Now, having said all this, we've both got a learning curve right now. I'll try to answer any questions the best I possibly can, but bear with me as I get used to this too. These beginnings are truly humble, but together, we'll make this into the first TV network geared for Traditional Catholics.
Here we go!
Now, of course, the bad news (which, granted, isn't so much bad as it was frustrating, but hopefully easily fixed).
I can't seem to get that Cyberhome DVD player (the one that plays everything, including TDK discs, which apparently NO other DVD player likes to play) to loop the whole disc. Fortunately, there's a Sony DVD player sitting upstairs being unused at the present time (long story). It doesn't matter, though, because with any luck, this will be temporary.
Wednesday, July 11, 2007
In any case, that's going to be my temporary video source. I so wanted this up this week. I'm now looking at this weekend. It WILL be done by July 16.
Monday, July 9, 2007
The good news, however, and I say this cautiously, is that I may have found a free tool to convert from .DV files to .AVI files. This is good because the guy transferring my 16mm film uses a Mac, and I use a PC. Needless to say, the files come to me as .DV files.
I'm using MPEG Streamclip 1.1 to transcode. Hopefully, this will work. I want to re-encode all the MPEG-2 files I did a few years ago with a watermark, but I kind of want to do this on the clip itself as opposed to while encoding the stream, as some of these films will be going to DVD at some point. In any case, first one is started. Hopefully, it'll turn out like I plan...
Saturday, July 7, 2007
In a strange twist of events, I'm out of computers.
I know of someone who may be able to help me (the guy who I made the 3Ghz P4 for earlier this week). He may be able to help. The idea is at this point is to either get a slower computer than my Dell Precision 420 to use as my MPEG-2 player and let the Precision handle the encoding, or find a fast computer to use as my encoder. A new motherboard and power supply would help (preferably micro ATX to fit into one of those old eMachine cases).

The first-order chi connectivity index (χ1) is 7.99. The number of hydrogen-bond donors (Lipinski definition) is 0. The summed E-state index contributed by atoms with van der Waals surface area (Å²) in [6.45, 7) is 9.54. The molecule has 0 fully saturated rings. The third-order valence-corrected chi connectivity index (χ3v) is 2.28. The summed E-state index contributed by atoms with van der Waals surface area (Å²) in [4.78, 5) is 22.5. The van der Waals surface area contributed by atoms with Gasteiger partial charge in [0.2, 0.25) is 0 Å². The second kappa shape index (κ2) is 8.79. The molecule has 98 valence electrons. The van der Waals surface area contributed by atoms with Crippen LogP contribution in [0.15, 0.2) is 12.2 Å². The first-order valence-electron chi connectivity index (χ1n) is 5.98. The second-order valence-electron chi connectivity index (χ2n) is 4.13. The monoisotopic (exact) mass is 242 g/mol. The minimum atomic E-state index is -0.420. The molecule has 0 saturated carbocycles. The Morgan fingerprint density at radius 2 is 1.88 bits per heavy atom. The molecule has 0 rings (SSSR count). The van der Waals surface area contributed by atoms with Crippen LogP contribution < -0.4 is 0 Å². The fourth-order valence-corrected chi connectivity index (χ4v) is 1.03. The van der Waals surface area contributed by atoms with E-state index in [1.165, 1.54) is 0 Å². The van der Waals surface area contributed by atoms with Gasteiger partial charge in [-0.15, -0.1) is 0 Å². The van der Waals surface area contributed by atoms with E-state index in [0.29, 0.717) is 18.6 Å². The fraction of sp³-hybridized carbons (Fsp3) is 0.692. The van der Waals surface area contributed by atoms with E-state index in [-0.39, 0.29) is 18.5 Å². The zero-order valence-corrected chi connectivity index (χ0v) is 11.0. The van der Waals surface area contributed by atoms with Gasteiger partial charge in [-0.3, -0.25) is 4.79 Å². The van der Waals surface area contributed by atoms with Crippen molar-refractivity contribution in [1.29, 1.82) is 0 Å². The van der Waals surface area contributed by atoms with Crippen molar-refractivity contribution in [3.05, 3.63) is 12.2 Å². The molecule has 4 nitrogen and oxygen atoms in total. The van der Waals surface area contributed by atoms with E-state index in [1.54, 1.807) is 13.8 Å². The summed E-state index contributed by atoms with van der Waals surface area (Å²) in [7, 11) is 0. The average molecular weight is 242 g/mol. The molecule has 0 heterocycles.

We're so close!
VATICAN CITY, JUL 7, 2007 (VIS) - The Holy See Press Office today issued an explanatory note concerning the Motu Proprio "Summorum Pontificum". The most important paragraphs of the note are given below:
"The Motu Proprio 'Summorum Pontificum' lays down new rules for the use of the Roman liturgy that preceded the reform of 1970. The reasons for such provisions are clearly explained in the Holy Father's letter to bishops which accompanies the Motu Proprio (the two documents have been sent to all the presidents of episcopal conferences and to all nuncios, who have arranged to distribute them to all bishops).
"The fundamental provision is as follows: the Roman liturgy will have two forms ('usus'):
"a) The ordinary form is the one that follows the liturgical reform undertaken by Pope Paul VI in the year 1970, as it appears in the liturgical books promulgated at that time. There is an official edition in Latin which may be used always and everywhere, and translations in divers languages published by the various episcopal conferences.